The first real hip hop orchestra was formed in the late 1990s in Los Angeles, California, after Geoff “Double G” Gallegos, educated at the prestigious Berekeley School of Music in Boston. Starting with just 23 musicians, the DaKAH Hip Hop Orchestra soon grew to more than 60 members, blending the traditional sound of classical and jazz with driving, urban poetry of modern hip-hop music. Composed of most instruments in the modern orchestra, along with turn tables, singers and rappers, the group offers genre morphing music set to stretch the boundaries of artistic expectations.
Rappers have performed with grand instrumental accompaniment before, such as Kanye West’s Late Orchestration effort in 2006, with a 17-man orchestra that included woodwinds, brass, strings and more. Hip-hop innovators, The Roots, mix rapping with live instrumentation every time they perform. No one has reached the breadth of the DaKAH Hip Hop Orchestra, though, and its attempt to put behind the hip hop root tradition with the accompaniment of electronic samples.
According to Gallegos, in an interview with National Public Radio, “The idea is, we want to see the hip-hop environment embrace the orchestra, and we want to see the symphonic community embrace hip-hop.” It started happening in 2002, after DaKAH won a Durfee Foundation Artist Award. The hip hop orchestra was able to tour from Los Angeles to San Francisco, performing on floor venues such as the Hollywood Bowl and Disney Concert Hall.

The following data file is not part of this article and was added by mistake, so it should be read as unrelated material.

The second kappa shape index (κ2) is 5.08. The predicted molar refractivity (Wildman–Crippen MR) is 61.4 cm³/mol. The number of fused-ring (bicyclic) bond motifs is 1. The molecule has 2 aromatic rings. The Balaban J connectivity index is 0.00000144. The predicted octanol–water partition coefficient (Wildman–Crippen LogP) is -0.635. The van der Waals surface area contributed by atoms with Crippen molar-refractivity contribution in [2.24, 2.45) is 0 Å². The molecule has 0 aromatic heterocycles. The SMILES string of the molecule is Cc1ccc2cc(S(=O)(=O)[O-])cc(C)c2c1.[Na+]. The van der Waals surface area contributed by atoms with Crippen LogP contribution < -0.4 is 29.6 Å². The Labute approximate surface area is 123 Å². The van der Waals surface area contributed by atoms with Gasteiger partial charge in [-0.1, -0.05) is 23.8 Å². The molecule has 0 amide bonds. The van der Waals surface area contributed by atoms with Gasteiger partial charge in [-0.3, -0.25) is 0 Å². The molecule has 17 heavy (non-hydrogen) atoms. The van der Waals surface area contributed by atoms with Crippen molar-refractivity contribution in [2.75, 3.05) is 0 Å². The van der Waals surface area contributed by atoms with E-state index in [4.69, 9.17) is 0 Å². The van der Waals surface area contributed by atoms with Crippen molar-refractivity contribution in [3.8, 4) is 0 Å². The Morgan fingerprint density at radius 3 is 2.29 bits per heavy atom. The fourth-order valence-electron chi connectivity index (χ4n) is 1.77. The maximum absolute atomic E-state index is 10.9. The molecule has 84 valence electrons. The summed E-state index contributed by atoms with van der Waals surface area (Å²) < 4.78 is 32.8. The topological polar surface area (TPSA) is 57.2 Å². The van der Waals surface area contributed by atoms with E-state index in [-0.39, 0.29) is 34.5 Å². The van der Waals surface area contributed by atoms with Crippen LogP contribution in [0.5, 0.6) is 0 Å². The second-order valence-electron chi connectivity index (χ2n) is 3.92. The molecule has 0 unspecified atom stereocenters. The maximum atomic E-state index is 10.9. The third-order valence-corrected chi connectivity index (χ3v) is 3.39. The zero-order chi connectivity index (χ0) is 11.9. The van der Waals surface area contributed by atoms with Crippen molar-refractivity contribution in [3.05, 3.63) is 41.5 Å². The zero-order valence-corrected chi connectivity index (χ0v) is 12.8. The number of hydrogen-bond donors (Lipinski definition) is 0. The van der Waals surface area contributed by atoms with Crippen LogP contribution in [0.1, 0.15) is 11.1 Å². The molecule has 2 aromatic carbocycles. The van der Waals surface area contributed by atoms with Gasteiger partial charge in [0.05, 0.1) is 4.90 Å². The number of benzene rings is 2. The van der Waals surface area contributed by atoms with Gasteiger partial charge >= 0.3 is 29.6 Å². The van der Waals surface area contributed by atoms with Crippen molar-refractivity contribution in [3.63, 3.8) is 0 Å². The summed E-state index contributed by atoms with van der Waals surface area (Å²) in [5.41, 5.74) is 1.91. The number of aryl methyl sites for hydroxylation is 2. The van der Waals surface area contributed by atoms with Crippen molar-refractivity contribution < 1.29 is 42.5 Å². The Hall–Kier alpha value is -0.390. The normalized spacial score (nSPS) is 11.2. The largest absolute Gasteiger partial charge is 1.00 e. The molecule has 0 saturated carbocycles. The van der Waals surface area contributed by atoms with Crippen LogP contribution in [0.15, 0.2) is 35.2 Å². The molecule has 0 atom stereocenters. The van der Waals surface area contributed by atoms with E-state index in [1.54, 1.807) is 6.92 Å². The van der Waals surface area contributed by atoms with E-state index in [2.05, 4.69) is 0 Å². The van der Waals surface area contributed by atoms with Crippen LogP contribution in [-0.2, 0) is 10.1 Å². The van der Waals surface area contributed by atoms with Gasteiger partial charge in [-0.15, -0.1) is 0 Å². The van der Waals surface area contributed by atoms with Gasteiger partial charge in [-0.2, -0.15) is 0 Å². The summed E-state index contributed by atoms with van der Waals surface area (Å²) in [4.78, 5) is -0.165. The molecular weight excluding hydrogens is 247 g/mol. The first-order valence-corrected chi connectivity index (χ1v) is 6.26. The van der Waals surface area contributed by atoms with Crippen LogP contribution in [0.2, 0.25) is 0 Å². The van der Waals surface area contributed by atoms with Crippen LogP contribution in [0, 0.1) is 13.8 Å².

Gallegos derived the idea for this music group from their first job out of college. Working as an apprentice with Colorado composer Larry Barrett, Gallegos was immersed in classic forms during the day, then switched gears dramatically at night as he took his saxophone to play at a local hip-hop club. The composition led to the idea of forming a grand musical ensemble to tackle modern music in a classical way.
The hip hop orchestra recorded their first album, live concert in San Francisco, in 2004. This led to a studio effort in 2004, the Unfinished Orchestra. The orchestra has also recorded a live performance in Los Angeles, and in 2006, an expanded play (EP), entitled Three of Thirteen, which contains only three tracks.
The orchestra’s members, called “DaKats,” run the gamut of modern instrumentation, from woodwind and horn parts to classic strings and a booming percussion section. There is also a DJ on the turn table and plugged-in strings such as guitar and bass. The experience can also include biting, observant rap lyrics, and spitting over different styles of accompaniment, from samba and funk to R&B and folk music.
- A hip hop orchestra can contain violins